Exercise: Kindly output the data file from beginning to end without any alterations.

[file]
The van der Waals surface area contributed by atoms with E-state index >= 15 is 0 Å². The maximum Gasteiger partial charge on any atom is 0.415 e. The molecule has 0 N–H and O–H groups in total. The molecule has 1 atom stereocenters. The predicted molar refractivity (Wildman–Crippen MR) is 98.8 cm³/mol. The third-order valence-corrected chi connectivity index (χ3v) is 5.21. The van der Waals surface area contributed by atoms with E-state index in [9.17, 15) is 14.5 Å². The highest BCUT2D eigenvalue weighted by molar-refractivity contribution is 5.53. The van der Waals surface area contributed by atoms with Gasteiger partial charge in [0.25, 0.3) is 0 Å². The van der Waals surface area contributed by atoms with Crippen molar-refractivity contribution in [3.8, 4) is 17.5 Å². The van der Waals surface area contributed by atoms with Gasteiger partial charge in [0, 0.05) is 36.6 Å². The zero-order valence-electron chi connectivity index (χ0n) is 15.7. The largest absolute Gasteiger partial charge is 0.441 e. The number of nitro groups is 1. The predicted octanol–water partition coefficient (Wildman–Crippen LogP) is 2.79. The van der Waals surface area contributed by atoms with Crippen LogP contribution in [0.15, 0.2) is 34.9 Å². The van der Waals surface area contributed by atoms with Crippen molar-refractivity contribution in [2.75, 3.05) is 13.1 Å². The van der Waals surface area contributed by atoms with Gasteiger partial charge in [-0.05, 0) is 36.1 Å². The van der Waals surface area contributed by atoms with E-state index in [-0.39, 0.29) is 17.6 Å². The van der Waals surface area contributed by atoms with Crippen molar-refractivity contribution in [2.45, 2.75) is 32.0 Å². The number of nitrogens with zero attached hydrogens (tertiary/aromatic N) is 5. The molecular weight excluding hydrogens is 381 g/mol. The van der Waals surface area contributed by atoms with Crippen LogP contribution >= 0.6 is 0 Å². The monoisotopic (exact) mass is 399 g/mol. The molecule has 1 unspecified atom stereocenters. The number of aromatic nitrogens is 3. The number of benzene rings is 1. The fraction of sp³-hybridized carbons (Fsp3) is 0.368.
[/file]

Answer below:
The van der Waals surface area contributed by atoms with E-state index >= 15 is 0 Å². The maximum Gasteiger partial charge on any atom is 0.415 e. The molecule has 0 N–H and O–H groups in total. The molecule has 1 atom stereocenters. The predicted molar refractivity (Wildman–Crippen MR) is 98.8 cm³/mol. The third-order valence-corrected chi connectivity index (χ3v) is 5.21. The van der Waals surface area contributed by atoms with E-state index in [9.17, 15) is 14.5 Å². The highest BCUT2D eigenvalue weighted by molar-refractivity contribution is 5.53. The van der Waals surface area contributed by atoms with Gasteiger partial charge in [0.25, 0.3) is 0 Å². The van der Waals surface area contributed by atoms with Crippen molar-refractivity contribution in [3.8, 4) is 17.5 Å². The van der Waals surface area contributed by atoms with Gasteiger partial charge in [0, 0.05) is 36.6 Å². The zero-order valence-electron chi connectivity index (χ0n) is 15.7. The largest absolute Gasteiger partial charge is 0.441 e. The number of nitro groups is 1. The predicted octanol–water partition coefficient (Wildman–Crippen LogP) is 2.79. The van der Waals surface area contributed by atoms with Crippen LogP contribution in [0.15, 0.2) is 34.9 Å². The van der Waals surface area contributed by atoms with Crippen molar-refractivity contribution in [2.75, 3.05) is 13.1 Å². The van der Waals surface area contributed by atoms with Gasteiger partial charge in [-0.05, 0) is 36.1 Å². The van der Waals surface area contributed by atoms with E-state index in [-0.39, 0.29) is 17.6 Å². The van der Waals surface area contributed by atoms with Crippen molar-refractivity contribution in [2.45, 2.75) is 32.0 Å². The number of nitrogens with zero attached hydrogens (tertiary/aromatic N) is 5. The molecular weight excluding hydrogens is 381 g/mol. The van der Waals surface area contributed by atoms with Crippen LogP contribution >= 0.6 is 0 Å². The monoisotopic (exact) mass is 399 g/mol. The molecule has 1 unspecified atom stereocenters. The number of aromatic nitrogens is 3. The number of benzene rings is 1. The fraction of sp³-hybridized carbons (Fsp3) is 0.368.